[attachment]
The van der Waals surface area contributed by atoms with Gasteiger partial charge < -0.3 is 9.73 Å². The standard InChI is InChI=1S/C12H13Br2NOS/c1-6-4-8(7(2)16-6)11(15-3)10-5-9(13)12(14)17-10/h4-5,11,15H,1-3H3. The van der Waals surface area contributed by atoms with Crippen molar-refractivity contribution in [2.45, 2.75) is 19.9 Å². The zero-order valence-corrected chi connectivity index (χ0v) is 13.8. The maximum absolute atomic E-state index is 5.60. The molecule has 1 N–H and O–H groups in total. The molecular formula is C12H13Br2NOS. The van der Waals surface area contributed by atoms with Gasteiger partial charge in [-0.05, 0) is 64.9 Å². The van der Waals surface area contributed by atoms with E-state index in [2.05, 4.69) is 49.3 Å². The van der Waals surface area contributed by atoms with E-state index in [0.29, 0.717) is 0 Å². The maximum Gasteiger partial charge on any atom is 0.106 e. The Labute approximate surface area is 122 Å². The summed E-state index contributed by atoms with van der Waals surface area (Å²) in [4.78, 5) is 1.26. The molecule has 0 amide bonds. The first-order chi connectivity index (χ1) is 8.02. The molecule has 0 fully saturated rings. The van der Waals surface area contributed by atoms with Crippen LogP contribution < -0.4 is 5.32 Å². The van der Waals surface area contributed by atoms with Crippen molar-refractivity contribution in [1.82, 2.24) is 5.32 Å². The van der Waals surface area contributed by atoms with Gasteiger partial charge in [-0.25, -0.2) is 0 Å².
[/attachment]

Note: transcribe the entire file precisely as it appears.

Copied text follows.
The van der Waals surface area contributed by atoms with Gasteiger partial charge < -0.3 is 9.73 Å². The standard InChI is InChI=1S/C12H13Br2NOS/c1-6-4-8(7(2)16-6)11(15-3)10-5-9(13)12(14)17-10/h4-5,11,15H,1-3H3. The van der Waals surface area contributed by atoms with Crippen molar-refractivity contribution in [2.45, 2.75) is 19.9 Å². The zero-order valence-corrected chi connectivity index (χ0v) is 13.8. The maximum absolute atomic E-state index is 5.60. The molecule has 1 N–H and O–H groups in total. The molecular formula is C12H13Br2NOS. The van der Waals surface area contributed by atoms with Gasteiger partial charge in [-0.05, 0) is 64.9 Å². The van der Waals surface area contributed by atoms with E-state index in [2.05, 4.69) is 49.3 Å². The van der Waals surface area contributed by atoms with E-state index in [0.29, 0.717) is 0 Å². The maximum Gasteiger partial charge on any atom is 0.106 e. The Labute approximate surface area is 122 Å². The summed E-state index contributed by atoms with van der Waals surface area (Å²) in [4.78, 5) is 1.26. The molecule has 0 amide bonds. The first-order chi connectivity index (χ1) is 8.02. The molecule has 0 fully saturated rings. The van der Waals surface area contributed by atoms with Crippen LogP contribution < -0.4 is 5.32 Å². The van der Waals surface area contributed by atoms with Crippen molar-refractivity contribution in [1.82, 2.24) is 5.32 Å². The van der Waals surface area contributed by atoms with Gasteiger partial charge in [-0.25, -0.2) is 0 Å².